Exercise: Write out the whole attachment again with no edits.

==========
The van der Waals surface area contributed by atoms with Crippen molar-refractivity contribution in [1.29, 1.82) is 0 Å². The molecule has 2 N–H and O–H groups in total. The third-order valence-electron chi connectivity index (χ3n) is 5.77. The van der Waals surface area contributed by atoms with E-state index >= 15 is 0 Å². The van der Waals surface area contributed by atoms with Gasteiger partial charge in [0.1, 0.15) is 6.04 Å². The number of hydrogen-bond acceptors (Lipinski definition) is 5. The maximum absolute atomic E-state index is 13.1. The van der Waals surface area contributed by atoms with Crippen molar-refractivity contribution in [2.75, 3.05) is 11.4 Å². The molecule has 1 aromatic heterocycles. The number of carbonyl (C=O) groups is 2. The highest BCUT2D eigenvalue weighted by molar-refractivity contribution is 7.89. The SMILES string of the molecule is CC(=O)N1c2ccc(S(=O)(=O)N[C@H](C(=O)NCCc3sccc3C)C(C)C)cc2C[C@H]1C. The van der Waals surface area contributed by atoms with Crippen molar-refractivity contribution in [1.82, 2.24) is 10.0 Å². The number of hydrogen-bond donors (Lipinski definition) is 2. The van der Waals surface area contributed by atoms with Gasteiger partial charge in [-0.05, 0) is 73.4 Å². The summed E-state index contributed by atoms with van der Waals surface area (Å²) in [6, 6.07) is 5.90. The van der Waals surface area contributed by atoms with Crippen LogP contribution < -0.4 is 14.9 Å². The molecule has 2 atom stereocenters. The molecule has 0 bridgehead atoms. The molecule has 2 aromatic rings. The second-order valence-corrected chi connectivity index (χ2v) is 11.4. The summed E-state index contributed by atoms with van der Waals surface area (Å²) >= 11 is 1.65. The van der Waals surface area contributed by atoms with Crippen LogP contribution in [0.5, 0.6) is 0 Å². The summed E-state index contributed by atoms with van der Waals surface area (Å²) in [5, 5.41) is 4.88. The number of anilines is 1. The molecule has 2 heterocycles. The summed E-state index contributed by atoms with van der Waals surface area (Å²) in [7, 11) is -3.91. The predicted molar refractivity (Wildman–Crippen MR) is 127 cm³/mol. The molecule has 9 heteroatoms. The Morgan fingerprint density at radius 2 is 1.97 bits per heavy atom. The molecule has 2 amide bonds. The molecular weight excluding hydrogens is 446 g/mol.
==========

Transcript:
The van der Waals surface area contributed by atoms with Crippen molar-refractivity contribution in [1.29, 1.82) is 0 Å². The molecule has 2 N–H and O–H groups in total. The third-order valence-electron chi connectivity index (χ3n) is 5.77. The van der Waals surface area contributed by atoms with E-state index >= 15 is 0 Å². The van der Waals surface area contributed by atoms with Gasteiger partial charge in [0.1, 0.15) is 6.04 Å². The number of hydrogen-bond acceptors (Lipinski definition) is 5. The maximum absolute atomic E-state index is 13.1. The van der Waals surface area contributed by atoms with Crippen molar-refractivity contribution in [2.75, 3.05) is 11.4 Å². The molecule has 1 aromatic heterocycles. The number of carbonyl (C=O) groups is 2. The highest BCUT2D eigenvalue weighted by molar-refractivity contribution is 7.89. The SMILES string of the molecule is CC(=O)N1c2ccc(S(=O)(=O)N[C@H](C(=O)NCCc3sccc3C)C(C)C)cc2C[C@H]1C. The van der Waals surface area contributed by atoms with Crippen molar-refractivity contribution in [1.82, 2.24) is 10.0 Å². The number of hydrogen-bond donors (Lipinski definition) is 2. The van der Waals surface area contributed by atoms with Gasteiger partial charge in [-0.05, 0) is 73.4 Å². The summed E-state index contributed by atoms with van der Waals surface area (Å²) in [6, 6.07) is 5.90. The van der Waals surface area contributed by atoms with Crippen LogP contribution < -0.4 is 14.9 Å². The molecule has 2 atom stereocenters. The molecule has 0 bridgehead atoms. The molecule has 2 aromatic rings. The second-order valence-corrected chi connectivity index (χ2v) is 11.4. The summed E-state index contributed by atoms with van der Waals surface area (Å²) >= 11 is 1.65. The van der Waals surface area contributed by atoms with Crippen LogP contribution in [0.5, 0.6) is 0 Å². The summed E-state index contributed by atoms with van der Waals surface area (Å²) in [5, 5.41) is 4.88. The number of anilines is 1. The molecule has 2 heterocycles. The summed E-state index contributed by atoms with van der Waals surface area (Å²) in [7, 11) is -3.91. The predicted molar refractivity (Wildman–Crippen MR) is 127 cm³/mol. The molecule has 9 heteroatoms. The Morgan fingerprint density at radius 2 is 1.97 bits per heavy atom. The molecule has 2 amide bonds. The molecular weight excluding hydrogens is 446 g/mol.